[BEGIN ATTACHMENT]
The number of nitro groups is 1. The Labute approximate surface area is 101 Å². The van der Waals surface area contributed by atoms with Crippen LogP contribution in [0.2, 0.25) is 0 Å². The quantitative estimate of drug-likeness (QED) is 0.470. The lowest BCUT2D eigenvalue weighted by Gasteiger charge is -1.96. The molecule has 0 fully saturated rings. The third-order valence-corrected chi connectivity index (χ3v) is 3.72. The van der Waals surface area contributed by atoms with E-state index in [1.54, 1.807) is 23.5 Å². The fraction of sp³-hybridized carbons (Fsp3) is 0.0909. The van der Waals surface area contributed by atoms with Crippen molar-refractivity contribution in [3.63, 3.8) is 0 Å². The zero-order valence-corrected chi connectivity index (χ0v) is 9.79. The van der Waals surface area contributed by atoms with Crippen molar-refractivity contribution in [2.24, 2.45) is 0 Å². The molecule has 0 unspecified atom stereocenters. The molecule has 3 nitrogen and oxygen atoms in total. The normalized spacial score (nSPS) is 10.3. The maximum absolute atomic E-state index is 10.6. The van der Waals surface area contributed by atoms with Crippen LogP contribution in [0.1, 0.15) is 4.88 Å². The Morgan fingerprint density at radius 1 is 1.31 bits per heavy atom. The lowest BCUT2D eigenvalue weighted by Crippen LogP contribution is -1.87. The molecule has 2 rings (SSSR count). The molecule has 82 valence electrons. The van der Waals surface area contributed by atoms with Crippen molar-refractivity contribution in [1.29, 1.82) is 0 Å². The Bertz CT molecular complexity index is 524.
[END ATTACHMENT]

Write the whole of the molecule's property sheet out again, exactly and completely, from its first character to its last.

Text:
The number of nitro groups is 1. The Labute approximate surface area is 101 Å². The van der Waals surface area contributed by atoms with Crippen LogP contribution in [0.2, 0.25) is 0 Å². The quantitative estimate of drug-likeness (QED) is 0.470. The lowest BCUT2D eigenvalue weighted by Gasteiger charge is -1.96. The molecule has 0 fully saturated rings. The third-order valence-corrected chi connectivity index (χ3v) is 3.72. The van der Waals surface area contributed by atoms with E-state index in [1.54, 1.807) is 23.5 Å². The fraction of sp³-hybridized carbons (Fsp3) is 0.0909. The van der Waals surface area contributed by atoms with Crippen molar-refractivity contribution in [3.63, 3.8) is 0 Å². The zero-order valence-corrected chi connectivity index (χ0v) is 9.79. The van der Waals surface area contributed by atoms with Crippen molar-refractivity contribution in [2.24, 2.45) is 0 Å². The molecule has 0 unspecified atom stereocenters. The molecule has 3 nitrogen and oxygen atoms in total. The normalized spacial score (nSPS) is 10.3. The maximum absolute atomic E-state index is 10.6. The van der Waals surface area contributed by atoms with Crippen LogP contribution in [0.1, 0.15) is 4.88 Å². The Morgan fingerprint density at radius 1 is 1.31 bits per heavy atom. The lowest BCUT2D eigenvalue weighted by Crippen LogP contribution is -1.87. The molecule has 2 rings (SSSR count). The molecule has 82 valence electrons. The van der Waals surface area contributed by atoms with Crippen molar-refractivity contribution in [1.29, 1.82) is 0 Å². The Bertz CT molecular complexity index is 524.